When asked about the group’s future, Newport first quipped, “We didn’t think we’d be around for 10 years.” Hesitating only momentarily, she then responded, “In 10 years I hope we’re making fun of President Chelsea Clinton. The women in the show would love to play her.”

The Capitol Steps will perform at Kresge Auditorium July 3. Tickets for the Interlochen Arts Festival will be on sale to the general public on April 28 at 9 a.m.

Ian Anderson

As for the other shows referenced earlier, ZZ Top opens the summer June 1, while Ian Anderson closes the festival August 17 by celebrating the music of Jethro Tull. In between, Michael Feinstein will sing songs made famous by the likes of George and Ira Gershwin and Irving Berlin. The Danish String Quartet and Enso String Quartet provide chamber music, while Straight No Chaser uses just the sound of the human voice—10 of them—to fill the air. Rapper Tone Loc opens for hip hop queens Salt-N-Pepa, and taiko drums, film, and dance are among the performances highlighting the cross-pollination of Western culture by Asian artists.

Interlochen Arts Festival 2017 Schedule:

ZZ Top

June 1
ZZ TOP with special guest Austin Hanks Kresge Auditorium, 8 p.m.

June 27
Marc Broussard
Corson Auditorium, 8 p.m.

June 28
Michael McDonald and Boz Scaggs Kresge Auditorium, 8 p.m.

June 29
PAUL SHAFFER & The World’s Most Dangerous Band, plus Special Guest Vocalist Valerie Simpson
Kresge Auditorium, 8 p.m.

June 30
Kresge Auditorium, 8 p.m

June 30 and July 1, 7, 8
King Lear, Upton-Morley Pavilion, 8 p.m.

July 2
World Youth Symphony Orchestra Karina Canellakis, conductor Kresge Auditorium, 8 p.m.

July 3, 5, and 6
American Hwangap by Lloyd Suh Harvey Theatre, 8 p.m.

July 3
The Capitol Steps, Corson Auditorium, 8 p.m.

Michael Feinstein | Photo Credit: Gilles Toucas

July 6
Michael Feinstein, Kresge Auditorium, 8 p.m.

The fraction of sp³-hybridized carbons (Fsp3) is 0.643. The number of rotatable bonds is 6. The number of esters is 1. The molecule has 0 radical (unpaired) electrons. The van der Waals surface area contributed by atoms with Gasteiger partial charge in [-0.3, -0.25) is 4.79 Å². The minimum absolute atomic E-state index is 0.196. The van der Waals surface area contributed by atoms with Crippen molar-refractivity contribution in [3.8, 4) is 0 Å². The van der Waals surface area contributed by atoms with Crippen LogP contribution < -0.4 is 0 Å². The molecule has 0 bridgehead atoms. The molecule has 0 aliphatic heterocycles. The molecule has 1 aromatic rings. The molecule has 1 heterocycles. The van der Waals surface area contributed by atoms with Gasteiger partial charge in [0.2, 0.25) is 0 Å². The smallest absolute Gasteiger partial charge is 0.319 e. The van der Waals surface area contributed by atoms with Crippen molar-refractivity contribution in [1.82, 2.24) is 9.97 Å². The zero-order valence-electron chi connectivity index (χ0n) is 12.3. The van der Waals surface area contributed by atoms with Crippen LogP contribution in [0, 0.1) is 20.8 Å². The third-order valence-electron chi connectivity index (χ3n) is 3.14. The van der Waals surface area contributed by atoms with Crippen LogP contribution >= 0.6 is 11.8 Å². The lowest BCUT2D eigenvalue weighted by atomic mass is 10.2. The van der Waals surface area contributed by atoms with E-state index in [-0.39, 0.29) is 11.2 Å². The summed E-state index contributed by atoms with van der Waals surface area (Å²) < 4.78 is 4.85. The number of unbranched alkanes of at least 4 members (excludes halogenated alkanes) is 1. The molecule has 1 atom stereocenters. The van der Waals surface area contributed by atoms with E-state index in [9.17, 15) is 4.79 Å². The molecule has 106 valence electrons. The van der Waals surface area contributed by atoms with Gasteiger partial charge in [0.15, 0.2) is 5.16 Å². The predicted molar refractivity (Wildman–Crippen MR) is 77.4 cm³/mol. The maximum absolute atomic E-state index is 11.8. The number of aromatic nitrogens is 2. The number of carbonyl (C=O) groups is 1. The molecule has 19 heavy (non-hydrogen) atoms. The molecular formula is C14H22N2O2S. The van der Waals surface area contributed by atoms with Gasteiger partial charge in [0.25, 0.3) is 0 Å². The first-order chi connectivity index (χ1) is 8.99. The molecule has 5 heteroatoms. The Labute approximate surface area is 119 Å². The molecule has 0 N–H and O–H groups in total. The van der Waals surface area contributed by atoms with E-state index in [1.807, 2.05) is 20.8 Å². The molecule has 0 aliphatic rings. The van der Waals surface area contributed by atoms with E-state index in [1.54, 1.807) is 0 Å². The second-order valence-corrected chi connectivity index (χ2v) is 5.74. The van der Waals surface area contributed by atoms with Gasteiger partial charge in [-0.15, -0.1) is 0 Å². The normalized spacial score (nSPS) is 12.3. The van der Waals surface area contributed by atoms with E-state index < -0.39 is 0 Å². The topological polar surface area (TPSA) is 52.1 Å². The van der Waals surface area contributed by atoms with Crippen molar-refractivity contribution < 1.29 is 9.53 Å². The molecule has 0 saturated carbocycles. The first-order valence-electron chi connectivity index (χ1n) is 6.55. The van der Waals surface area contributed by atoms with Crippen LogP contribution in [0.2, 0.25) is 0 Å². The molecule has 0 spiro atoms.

July 7
Film Screening: Ai Weiwei: Never Sorry – directed by Alison Klayman DeRoy Center for Film Studies, 8 p.m.

July 8
Shen Wei Dance Arts Corson Auditorium, 8 p.m.

July 9
World Youth Symphony Orchestra JoAnn Falletta, conductor, Kresge Auditorium, 8 p.m.

July 11
Interlochen “Collage” Kresge Auditorium, 7:30 p.m.

July 12
Trace Adkins, Kresge Auditorium, 8 p.m

July 15
Nagata Shachu (taiko drum) Kresge Auditorium, 8 p.m.

July 16
World Youth Symphony Orchestra, Carlos Kalmar, conductor; Simone Porter, violin Kresge Auditorium, 8 p.m.

July 17
Straight No Chaser, Kresge Auditorium, 8 p.m.

July 19
Diana Ross, Kresge Auditorium, 8 p.m.

July 22
Amos Lee, Kresge Auditorium, 8 p.m.

July 23
World Youth Symphony Orchestra Cristian Măcelaru, conductor Kresge Auditorium, 8 p.m.

July 25
Book Reading: Lily Hoang The Writing House, 7:30 p.m.

July 25
Chris Janson with special guest Davisson Brothers Band Kresge Auditorium, 8 p.m.

July 27
Mark Nizer, 4D Comedy & Juggling Show Corson Auditorium, 8 p.m.

Danish String Quartet | Photo Credit: Caroline Bittencourt

July 28
Danish String Quartet Corson Auditorium, 8 p.m.

July 30
World Youth Symphony Orchestra, Carlos Izcaray, conductor; Alon Goldstein, piano; Sarah Cahill, piano Kresge Auditorium, 8 p.m.

Aug. 2
Nathan and Julie Gunn, Dendrinos Chapel and Recital Hall, 8 p.m

Aug. 3-6

High School Musical Theatre Company Corson Auditorium, 7 p.m

Aug. 6
World Youth Symphony Orchestra Les Préludes, Jung-Ho Pak, conductor Interlochen Bowl, 7:30 p.m.

Aug. 10
Salt-N-Pepa with Tone Lōc Kresge Auditorium, 8 p.m.

Aug. 14
Gavin DeGraw, Kresge Auditorium, 8 p.m.

Aug. 14, 16 and 19
Enso String Quartet Corson Auditorium, 8 p.m.

Aug. 17
JETHRO TULL by Ian Anderson Kresge Auditorium, 8 p.m.

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Photo(s) by The Capitol Steps